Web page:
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I have been over zealous with political comment lately so have now accepted the offer to assemble and write for two blogs on the WatchingUK website. The "Good News" blog is for items where we have benefited from the Brexit referendum vote and the "Bad News" blog is where others have tried to damage our chances of leaving the EU.

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Sunday, 16 February 2014

The fable of the porcupine - Lessons in life # 142

I never knew porcupines were so cute as babies. A good story with a great message.

Have you ever seen a baby porcupine?


Fable of the Porcupine  

It was the coldest winter ever.

Many animals died because of the cold.

The porcupines, realizing the situation, decided to group together to keep warm. This way they covered and protected themselves; but the quills of each one wounded their closest companions.

After awhile, they decided to distance themselves one from the other and they began to die, alone and frozen. So they had to make a choice: either accept the quills of their  companions or disappear from the Earth.

Wisely, they decided to go back to being together. They learned to live with the little wounds caused by the close relationship with their companions in order to receive the heat that came from the others.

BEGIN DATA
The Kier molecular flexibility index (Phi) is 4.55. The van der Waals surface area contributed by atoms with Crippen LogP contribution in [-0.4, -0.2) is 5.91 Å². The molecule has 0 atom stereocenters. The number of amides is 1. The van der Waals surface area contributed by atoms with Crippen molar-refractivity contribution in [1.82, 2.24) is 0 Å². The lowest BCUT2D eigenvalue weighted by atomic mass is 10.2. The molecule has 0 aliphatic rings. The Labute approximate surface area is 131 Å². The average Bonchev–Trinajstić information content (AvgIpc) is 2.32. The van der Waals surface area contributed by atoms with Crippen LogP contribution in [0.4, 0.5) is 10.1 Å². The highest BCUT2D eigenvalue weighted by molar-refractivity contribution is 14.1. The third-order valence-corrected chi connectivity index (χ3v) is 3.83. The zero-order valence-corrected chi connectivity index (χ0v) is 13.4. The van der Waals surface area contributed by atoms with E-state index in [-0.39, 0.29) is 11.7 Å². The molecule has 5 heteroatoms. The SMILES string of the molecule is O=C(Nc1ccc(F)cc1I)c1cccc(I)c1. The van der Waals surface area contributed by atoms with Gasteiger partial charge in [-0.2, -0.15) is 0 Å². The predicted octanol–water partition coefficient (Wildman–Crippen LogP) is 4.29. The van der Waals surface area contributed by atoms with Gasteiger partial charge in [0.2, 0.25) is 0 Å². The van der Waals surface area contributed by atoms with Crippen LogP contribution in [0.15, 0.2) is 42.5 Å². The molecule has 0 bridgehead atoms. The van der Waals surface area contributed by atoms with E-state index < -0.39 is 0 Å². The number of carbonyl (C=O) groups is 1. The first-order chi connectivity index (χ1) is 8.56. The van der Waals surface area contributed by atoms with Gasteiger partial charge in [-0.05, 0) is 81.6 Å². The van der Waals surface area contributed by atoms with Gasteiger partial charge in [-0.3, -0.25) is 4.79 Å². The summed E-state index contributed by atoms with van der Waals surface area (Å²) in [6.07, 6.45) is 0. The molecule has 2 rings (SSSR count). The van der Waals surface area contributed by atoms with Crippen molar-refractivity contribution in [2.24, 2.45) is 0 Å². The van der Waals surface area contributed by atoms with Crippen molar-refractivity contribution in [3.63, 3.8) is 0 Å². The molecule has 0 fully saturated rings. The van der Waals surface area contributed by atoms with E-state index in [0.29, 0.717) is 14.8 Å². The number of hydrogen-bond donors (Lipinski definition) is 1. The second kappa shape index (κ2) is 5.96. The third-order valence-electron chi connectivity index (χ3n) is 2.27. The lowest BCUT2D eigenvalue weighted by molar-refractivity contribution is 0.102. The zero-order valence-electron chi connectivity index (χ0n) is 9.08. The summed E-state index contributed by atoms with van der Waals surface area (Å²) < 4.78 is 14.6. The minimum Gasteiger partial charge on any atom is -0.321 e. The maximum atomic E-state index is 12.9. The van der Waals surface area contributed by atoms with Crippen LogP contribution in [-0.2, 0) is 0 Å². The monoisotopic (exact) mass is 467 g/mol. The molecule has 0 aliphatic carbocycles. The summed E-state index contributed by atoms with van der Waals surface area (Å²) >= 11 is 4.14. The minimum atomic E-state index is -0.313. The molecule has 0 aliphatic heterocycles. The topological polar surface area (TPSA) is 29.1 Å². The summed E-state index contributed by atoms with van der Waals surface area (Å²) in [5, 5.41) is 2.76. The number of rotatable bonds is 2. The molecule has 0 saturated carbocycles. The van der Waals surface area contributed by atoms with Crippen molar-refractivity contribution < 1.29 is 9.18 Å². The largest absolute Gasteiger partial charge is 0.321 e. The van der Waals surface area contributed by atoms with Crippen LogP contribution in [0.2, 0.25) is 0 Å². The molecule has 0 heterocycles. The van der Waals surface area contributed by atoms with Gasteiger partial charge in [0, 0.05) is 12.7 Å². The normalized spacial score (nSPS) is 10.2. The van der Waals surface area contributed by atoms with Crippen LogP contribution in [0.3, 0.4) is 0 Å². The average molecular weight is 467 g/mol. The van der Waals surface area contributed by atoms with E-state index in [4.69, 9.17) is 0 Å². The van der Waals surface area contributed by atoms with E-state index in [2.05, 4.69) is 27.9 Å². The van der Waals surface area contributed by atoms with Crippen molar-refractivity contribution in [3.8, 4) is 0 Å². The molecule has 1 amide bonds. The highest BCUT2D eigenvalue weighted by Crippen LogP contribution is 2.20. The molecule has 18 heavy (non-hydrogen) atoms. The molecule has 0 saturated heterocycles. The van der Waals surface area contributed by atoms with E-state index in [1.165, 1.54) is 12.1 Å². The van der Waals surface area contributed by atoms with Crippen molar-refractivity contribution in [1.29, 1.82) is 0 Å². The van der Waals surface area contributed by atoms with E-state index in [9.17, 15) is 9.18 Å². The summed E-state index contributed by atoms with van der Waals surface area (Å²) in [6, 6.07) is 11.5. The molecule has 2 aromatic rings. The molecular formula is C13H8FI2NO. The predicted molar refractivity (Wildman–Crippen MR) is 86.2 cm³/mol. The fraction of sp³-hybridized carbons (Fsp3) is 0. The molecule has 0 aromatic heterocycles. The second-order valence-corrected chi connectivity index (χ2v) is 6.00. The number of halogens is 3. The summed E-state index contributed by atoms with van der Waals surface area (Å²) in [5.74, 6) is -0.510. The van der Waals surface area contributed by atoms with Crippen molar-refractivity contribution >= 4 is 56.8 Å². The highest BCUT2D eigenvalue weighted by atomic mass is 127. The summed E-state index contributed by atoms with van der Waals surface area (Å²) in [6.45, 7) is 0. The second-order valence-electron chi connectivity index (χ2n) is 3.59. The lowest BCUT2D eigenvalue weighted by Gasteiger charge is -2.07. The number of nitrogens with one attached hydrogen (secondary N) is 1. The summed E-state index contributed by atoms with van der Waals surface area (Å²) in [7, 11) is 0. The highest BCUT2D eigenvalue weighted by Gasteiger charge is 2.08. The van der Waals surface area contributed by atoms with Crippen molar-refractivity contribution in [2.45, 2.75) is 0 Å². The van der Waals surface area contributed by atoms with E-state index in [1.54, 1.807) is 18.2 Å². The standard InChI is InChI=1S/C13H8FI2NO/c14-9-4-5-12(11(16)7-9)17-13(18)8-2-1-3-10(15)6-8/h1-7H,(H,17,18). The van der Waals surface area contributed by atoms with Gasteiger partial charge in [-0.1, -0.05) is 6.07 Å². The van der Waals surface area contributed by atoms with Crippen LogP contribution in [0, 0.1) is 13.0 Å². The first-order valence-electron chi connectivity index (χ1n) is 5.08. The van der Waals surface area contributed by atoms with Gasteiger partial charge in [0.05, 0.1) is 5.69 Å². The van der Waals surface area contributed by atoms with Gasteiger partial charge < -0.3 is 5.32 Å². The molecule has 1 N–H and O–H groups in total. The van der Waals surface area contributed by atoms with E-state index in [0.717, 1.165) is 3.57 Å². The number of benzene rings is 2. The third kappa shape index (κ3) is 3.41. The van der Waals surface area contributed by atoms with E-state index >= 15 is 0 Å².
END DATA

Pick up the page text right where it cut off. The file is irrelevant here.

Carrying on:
This way they were able to survive.

Thursday, 13 February 2014

Tax-Payers, You'll be so happy to learn of this

Where do all our taxes go?

UK 'helps dictators buy Paris homes'

African leaders accused of stealing millions in aid

By Peter Allen of the Daily Mail on 29 July 2011
Link to original article which also contains photograph and a piece on Zimbabwe.

* Denis Sassou Nguesso of the Congo owns 16 of the most luxurious houses and flats in Paris

British taxpayers are funding the multi-million-pound Paris property portfolios of a African dictators, it has been claimed.

Scores of luxury houses and flats in the French capital are now owned by men who regularly receive vast charitable hand-outs.

It emerged yesterday that Denis Sassou Nguesso, president of the Republic of Congo, owns 16 of the most luxurious houses and flats in the French capital.

Nguesso is one of a number of African politicians said to have built vast overseas property empires using public funds – including the proceeds of foreign aid – from their countries’ treasuries.

Ali Bongo, president of Gabon, owns at least 39 properties in Paris, while the portfolio of Teodoro Obiang Nguema Mbasogo, president of Equatorial Guinea, includes an entire six-storey period building on the prestigious Avenue Foch, alone worth £15 million.

The details are contained in a report compiled by the anti-corruption groups Transparency International and Sherpa, and handed over to Paris prosecutors.